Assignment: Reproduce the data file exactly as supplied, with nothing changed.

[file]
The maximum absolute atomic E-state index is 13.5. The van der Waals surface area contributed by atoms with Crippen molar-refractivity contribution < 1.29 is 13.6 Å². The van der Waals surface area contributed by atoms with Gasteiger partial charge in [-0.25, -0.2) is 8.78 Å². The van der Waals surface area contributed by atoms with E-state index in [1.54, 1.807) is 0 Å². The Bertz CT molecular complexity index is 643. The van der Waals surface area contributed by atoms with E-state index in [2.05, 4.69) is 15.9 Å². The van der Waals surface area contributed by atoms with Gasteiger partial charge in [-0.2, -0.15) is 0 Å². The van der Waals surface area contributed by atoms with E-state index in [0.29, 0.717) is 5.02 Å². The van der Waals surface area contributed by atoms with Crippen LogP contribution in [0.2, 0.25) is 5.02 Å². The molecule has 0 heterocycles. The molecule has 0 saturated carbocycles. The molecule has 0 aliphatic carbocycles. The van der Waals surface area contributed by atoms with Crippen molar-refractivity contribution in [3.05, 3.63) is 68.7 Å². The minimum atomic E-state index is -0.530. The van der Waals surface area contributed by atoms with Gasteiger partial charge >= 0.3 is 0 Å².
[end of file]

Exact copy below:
The maximum absolute atomic E-state index is 13.5. The van der Waals surface area contributed by atoms with Crippen molar-refractivity contribution < 1.29 is 13.6 Å². The van der Waals surface area contributed by atoms with Gasteiger partial charge in [-0.25, -0.2) is 8.78 Å². The van der Waals surface area contributed by atoms with E-state index in [1.54, 1.807) is 0 Å². The Bertz CT molecular complexity index is 643. The van der Waals surface area contributed by atoms with E-state index in [2.05, 4.69) is 15.9 Å². The van der Waals surface area contributed by atoms with Gasteiger partial charge in [-0.2, -0.15) is 0 Å². The van der Waals surface area contributed by atoms with E-state index in [0.29, 0.717) is 5.02 Å². The van der Waals surface area contributed by atoms with Crippen LogP contribution in [0.2, 0.25) is 5.02 Å². The molecule has 0 heterocycles. The molecule has 0 saturated carbocycles. The molecule has 0 aliphatic carbocycles. The van der Waals surface area contributed by atoms with Crippen molar-refractivity contribution in [3.05, 3.63) is 68.7 Å². The minimum atomic E-state index is -0.530. The van der Waals surface area contributed by atoms with Gasteiger partial charge >= 0.3 is 0 Å².